The White Rose Organ
Glass in the limelight
The instrument has long been silent – but the White Rose Organ has found its voice again, and on 9. November it will intone Philip Glass’ score for the film Koyaanisqatsi.
One can’t be too careful when exploring the innards of the White Rose Organ in the Atrium of the Main Building at LMU. It is ever so easy to overlook those fragile metal pipes ranged at knee-height immediately next to the little ladder – bending the knee at an inopportune moment would be enough to buckle one. And confined as I am in the narrow space between wooden bellows and ranks of organ pipes made of tin, lead and various types of wood, I have difficulty finding a usable camera angle. The low light levels are a further headache. The narrow wooden ledges that front the palisades of pipes must serve as camera stands, and I can’t rely on natural illumination, although the cold quality of the flash gives the photos a feeling of lifelessness that is at odds with my intention – to illustrate the reawakening of an organ that has been silent for many years.
To convey a clear and noble message
Former LMU Rector Joseph Pascher saw the instrument as a medium for the transmission of the spirit of the White Rose. However, not long after its inauguration in February 1961, the Organ fell into disuse, and was destined to remain silent for decades. As the years went by, gaskets deteriorated, leather became brittle and dust settled on and in the pipework. Then, last summer, on the initiative of Dr. Matthias Fahrmeir, Head of the Office of Facilities Management at LMU, the decision was taken to revive and refresh the tonal qualities of this exemplar of the Queen of Instruments. The White Rose Organ was dismantled, and restored by organ builder Markus Harder-Völkmann in Neubiberg. The refurbished instrument was subsequently reinstalled as part of the recently completed renovation of the Atrium.
On 9. November 2013, the 75th anniversary of the so-called Reichspogromnacht, the Organ’s wind system, essentially a large bellows mounted behind the organ, will be activated for the inaugural concert on the “new” instrument. The single work on the program is the soundtrack written for director Godfrey Reggio’s 1982 film Koyaanisqatsi by the well-known Jewish-American composer Philip Glass.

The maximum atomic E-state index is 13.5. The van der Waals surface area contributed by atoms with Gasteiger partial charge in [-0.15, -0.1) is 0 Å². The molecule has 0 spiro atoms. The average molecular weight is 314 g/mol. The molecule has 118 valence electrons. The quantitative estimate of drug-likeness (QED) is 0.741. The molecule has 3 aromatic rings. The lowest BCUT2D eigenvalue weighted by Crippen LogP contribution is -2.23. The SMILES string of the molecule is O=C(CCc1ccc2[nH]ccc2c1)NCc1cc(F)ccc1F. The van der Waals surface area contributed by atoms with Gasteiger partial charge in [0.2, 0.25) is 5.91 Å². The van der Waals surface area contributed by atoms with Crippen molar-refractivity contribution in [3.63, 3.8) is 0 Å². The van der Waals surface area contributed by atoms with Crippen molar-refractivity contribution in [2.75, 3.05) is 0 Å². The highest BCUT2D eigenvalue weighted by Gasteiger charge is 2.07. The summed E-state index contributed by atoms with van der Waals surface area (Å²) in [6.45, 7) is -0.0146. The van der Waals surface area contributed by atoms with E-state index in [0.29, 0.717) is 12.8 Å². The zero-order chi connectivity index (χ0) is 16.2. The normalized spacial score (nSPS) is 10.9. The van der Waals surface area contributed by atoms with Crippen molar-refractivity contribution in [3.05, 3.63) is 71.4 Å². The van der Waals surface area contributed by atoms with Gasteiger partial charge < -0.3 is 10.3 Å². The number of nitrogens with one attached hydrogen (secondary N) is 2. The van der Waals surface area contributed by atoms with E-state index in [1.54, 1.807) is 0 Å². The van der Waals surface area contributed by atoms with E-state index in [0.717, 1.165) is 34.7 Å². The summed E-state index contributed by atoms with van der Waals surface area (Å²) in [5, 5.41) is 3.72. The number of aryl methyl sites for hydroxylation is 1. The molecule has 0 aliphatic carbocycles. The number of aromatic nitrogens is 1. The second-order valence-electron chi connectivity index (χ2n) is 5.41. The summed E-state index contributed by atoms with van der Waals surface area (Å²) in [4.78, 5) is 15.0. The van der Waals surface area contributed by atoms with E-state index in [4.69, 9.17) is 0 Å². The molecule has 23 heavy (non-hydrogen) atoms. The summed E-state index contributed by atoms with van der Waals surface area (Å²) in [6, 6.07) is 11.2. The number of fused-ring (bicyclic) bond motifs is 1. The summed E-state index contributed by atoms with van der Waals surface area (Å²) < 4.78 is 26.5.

The traditional and the modern
The work will be heard in an interpretation by the well-known Munich organist Stefan Moser. Moser acted as artistic consultant during the refurbishment of the original instrument, which was built by the Steinmeyer Company in Oettingen in 1960. He was also involved in the voicing phase that preceded the formal approval of the restored organ. Nevertheless, although he is quite familiar with the new instrument, he regards its concert premiere as “a musical research project”, he says. This is because the venture will involve the coupling of the instrument with a virtual organ, a computer-generated library of sampled organ sequences and a sound expander which allows him to exploit “exotic” colours and timbres, such as those of the female voice and the guitar. “The simultaneous use of three sound generators is something no one has attempted before,” he says. The White Rose Organ lends itself to such experiments, for, as the restorer states in his report on its overall character, it is not an instrument that can “effortlessly fill large spaces with sound” or offer “an overwhelming concert experience”. This apparent lack, however, makes it well suited for the kind of experiment planned for its “second debut”.
Moser will actually play on an electronic keyboard located in the Atrium, which transmits digital signals that actuate the flow of air through the appropriate pipework in the Organ itself. This is now possible because the renovation work has brought the instrument fully up to date, and equipped it with modern electronic sound generators and the necessary interfaces for remote control.
So on 9. November, Stefan Moser will sit at the keyboard directly below the screen on which Koyaanisqatsi will be projected during the concert. The film deals with humanity’s disastrous impact on the natural environment, which threatens to jeopardize the very survival of our species. Regrettably, the film has lost none of its topicality in the 30 years since it was first shown. – And that is reason enough to repeat its message, this time underlined by music from an instrument that evokes the memory of a group of people who valiantly struggled to create a better world.
There will be two performances of the concert "Kino für die Ohren" ("Movie with Music") on 9. November. The first begins at 16.00, the second at 19.30. Tickets for the concert are now available (Foyer: 10 Euro, Stairs: 4 Euro) from the Students' Union (Email: email@example.com / Phone: +49 89-2180-2073), and will be on sale in the Atrium from 4. to 8. November (from 17.00 to 18.30 each day). They can also be purchased from all ticket agencies in Munich or at the box office shortly before each performance.